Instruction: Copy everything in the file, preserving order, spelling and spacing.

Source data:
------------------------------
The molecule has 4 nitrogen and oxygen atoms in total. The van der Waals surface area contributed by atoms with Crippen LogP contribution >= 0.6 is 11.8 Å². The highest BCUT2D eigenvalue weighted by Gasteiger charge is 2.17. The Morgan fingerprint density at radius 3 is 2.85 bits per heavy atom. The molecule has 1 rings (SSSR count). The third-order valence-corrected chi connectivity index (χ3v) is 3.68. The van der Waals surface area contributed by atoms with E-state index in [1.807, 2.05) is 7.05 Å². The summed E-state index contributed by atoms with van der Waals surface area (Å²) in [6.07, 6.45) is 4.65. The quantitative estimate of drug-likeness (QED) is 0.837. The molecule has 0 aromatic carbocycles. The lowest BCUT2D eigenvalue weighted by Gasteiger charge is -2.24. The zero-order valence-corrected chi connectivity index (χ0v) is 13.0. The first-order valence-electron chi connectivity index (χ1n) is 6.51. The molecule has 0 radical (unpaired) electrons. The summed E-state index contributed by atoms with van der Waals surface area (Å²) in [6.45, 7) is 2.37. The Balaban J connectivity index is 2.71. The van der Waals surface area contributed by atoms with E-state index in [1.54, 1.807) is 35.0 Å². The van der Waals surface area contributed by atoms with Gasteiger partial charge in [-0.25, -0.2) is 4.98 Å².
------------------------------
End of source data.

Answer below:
The molecule has 4 nitrogen and oxygen atoms in total. The van der Waals surface area contributed by atoms with Crippen LogP contribution >= 0.6 is 11.8 Å². The highest BCUT2D eigenvalue weighted by Gasteiger charge is 2.17. The Morgan fingerprint density at radius 3 is 2.85 bits per heavy atom. The molecule has 1 rings (SSSR count). The third-order valence-corrected chi connectivity index (χ3v) is 3.68. The van der Waals surface area contributed by atoms with E-state index in [1.807, 2.05) is 7.05 Å². The summed E-state index contributed by atoms with van der Waals surface area (Å²) in [6.07, 6.45) is 4.65. The quantitative estimate of drug-likeness (QED) is 0.837. The molecule has 0 aromatic carbocycles. The lowest BCUT2D eigenvalue weighted by Gasteiger charge is -2.24. The zero-order valence-corrected chi connectivity index (χ0v) is 13.0. The first-order valence-electron chi connectivity index (χ1n) is 6.51. The molecule has 0 radical (unpaired) electrons. The summed E-state index contributed by atoms with van der Waals surface area (Å²) in [6.45, 7) is 2.37. The Balaban J connectivity index is 2.71. The van der Waals surface area contributed by atoms with E-state index in [1.54, 1.807) is 35.0 Å². The van der Waals surface area contributed by atoms with Gasteiger partial charge in [-0.25, -0.2) is 4.98 Å².